Star Wars: Jedi Knight II - Jedi Outcast is a game about being stuck; completely hopelessly stuck in a labyrinth of doors and precarious walkways. I think I must have spent half my time running back and forth down the same corridors, attacking every window, shooting at machinery, headbutting suspicious walls, and trying to activate anything that looked like it had buttons on it. If I was very lucky I'd spot a grate tucked away along the ceiling or a section of the floor would automatically drop down to the next area, otherwise I had to open up the walkthrough again.

On the plus side, the game respects the lightsaber, possibly more than any other Star Wars game I've played. The blade burns through anything it touches, whether you're swinging it or not, so you can just walk into someone and it'll kill them (or use it to cut a spiteful line down the scenery when you fall to your death). It blocks pretty much any laser bolt that comes your way, it kills almost anything in a single hit, it can be thrown and eventually steered through the air, there are three different saber combat styles to suit different opponents, and best of all if you stand in the rain the raindrops fizzle when they hit the blade.

Combat isn't as satisfying as I expected though because enemies can dodge bullets, the lightsaber always takes a half-second longer to swing than I wanted, and I eventually realised that it was smarter just to use Force Pull to disarm everyone instantly because it's faster, it never misses, and it didn't leave me defenceless while I did it. Which is funny because I assumed Force Grip or Force Push would be the overpowered moves given the Empire's continuing fondness for chasms. The game has definitely retained the awesome cavernous rooms and idiosyncratic weird-ass Star Wars architecture of Jedi Knight, though it's somehow even more of a pain in the ass to get around in it.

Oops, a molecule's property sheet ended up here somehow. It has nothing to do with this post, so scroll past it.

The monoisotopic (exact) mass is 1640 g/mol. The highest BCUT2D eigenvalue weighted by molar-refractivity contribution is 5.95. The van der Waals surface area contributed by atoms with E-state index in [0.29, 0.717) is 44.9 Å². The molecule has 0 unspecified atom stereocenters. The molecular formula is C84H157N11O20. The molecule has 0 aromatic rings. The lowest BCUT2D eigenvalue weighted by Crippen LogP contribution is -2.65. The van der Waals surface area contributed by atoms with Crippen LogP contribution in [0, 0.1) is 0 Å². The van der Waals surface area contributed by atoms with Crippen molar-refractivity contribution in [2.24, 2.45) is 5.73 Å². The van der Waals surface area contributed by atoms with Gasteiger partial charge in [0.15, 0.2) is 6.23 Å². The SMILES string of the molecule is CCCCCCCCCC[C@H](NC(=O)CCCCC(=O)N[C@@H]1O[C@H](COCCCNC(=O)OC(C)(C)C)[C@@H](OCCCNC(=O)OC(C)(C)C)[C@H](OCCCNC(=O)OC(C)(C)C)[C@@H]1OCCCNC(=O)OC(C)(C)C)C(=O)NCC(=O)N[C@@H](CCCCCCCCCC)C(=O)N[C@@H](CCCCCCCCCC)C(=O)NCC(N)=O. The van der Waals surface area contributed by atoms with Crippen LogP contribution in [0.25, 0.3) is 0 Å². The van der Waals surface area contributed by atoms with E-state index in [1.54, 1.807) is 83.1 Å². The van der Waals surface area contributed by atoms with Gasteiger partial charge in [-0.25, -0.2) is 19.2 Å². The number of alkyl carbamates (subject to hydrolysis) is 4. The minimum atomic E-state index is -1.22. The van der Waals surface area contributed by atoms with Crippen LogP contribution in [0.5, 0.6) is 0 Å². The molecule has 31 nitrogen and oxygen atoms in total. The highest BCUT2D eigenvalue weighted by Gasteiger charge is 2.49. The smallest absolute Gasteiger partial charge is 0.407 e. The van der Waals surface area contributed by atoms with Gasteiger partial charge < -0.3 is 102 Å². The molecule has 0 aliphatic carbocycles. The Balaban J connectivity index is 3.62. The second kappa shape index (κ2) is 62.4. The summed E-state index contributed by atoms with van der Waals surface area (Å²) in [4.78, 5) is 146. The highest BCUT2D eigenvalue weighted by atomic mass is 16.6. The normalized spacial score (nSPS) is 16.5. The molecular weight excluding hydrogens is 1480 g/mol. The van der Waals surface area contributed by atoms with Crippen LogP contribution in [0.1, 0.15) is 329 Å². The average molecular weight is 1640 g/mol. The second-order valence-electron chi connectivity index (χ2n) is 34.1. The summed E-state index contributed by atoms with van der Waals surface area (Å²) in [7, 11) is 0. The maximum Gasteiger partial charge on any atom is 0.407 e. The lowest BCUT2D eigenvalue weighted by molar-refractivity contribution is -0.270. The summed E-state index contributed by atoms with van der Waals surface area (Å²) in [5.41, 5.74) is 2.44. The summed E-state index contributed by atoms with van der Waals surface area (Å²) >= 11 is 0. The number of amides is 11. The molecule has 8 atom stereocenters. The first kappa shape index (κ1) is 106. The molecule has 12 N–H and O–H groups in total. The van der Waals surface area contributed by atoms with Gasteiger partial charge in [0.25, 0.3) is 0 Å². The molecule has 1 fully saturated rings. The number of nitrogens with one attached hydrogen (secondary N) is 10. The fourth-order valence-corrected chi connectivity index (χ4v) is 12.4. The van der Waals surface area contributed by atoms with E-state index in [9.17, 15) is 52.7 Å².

I'm torn on the game really. It uses the Star Wars setting well and the Force abilities are cool, but it's got a mediocre story and the game design is frustrating. I think I have to give it a star, it inspired me to stick with it to the end after all, but it's the kind of game that seems better in retrospect than when you're actually playing it and I can't honestly say I enjoyed it for the most part.

As always you can leave me a comment if you feel like, I read them all! Except for the spambot ones, those get automatically deleted. But the rest of them I totally read.


  1. What's for next review? Usually you always give bit spoiler for that?
    Anyway i'm quite shocked that Raven make FPS that shoot inaccurately.

    1. Oh the guns aren't inaccurate, at least not any more than you'd expect from a Stormtrooper weapon. If you stand perfectly still, and the enemy stands perfectly still, you can down them in a single headshot pretty consistently. It's just that once you get the first of the group, their friends start running around and shooting, then you start dodging their fire, and it becomes chaos.

      The reason I didn't put a 'next game' picture there is because I didn't know what the next game would be. Things are not running smooth lately, as I've been distracted with other things, but I might edit it in now just to make it look better.

    2. What I do not like is that the blasters have lower rate of fire than current weapons and projectiles are slow enough to be visible, something unacceptable in a futuristic lore in my opinion: the Jedi would have to move at lightning speed rejecting supersonic projectiles ...

  2. This game is fine, but the Force powers are not very spectacular and if someone uses a main melee weapon in a era of generalized range weapons, it makes sense that he / she can defend against all ranged attacks, but in this game against snipers, it is best to act as a sniper.

    You will review Jedi Academy? Both games are very similar, but Jedi Academy has new Force powers, use of lightsaber at the beginning and dual and double-bladed lightsabers.

    1. I'm almost certainly going to play Jedi Academy at some point, but not for a while. It's a bit too similar to put close to Jedi Outcast, and need to take a break from sci-fi games anyway. Especially considering what's coming up soon...

  3. Has level names a la Unreal.


Semi-Random Game Box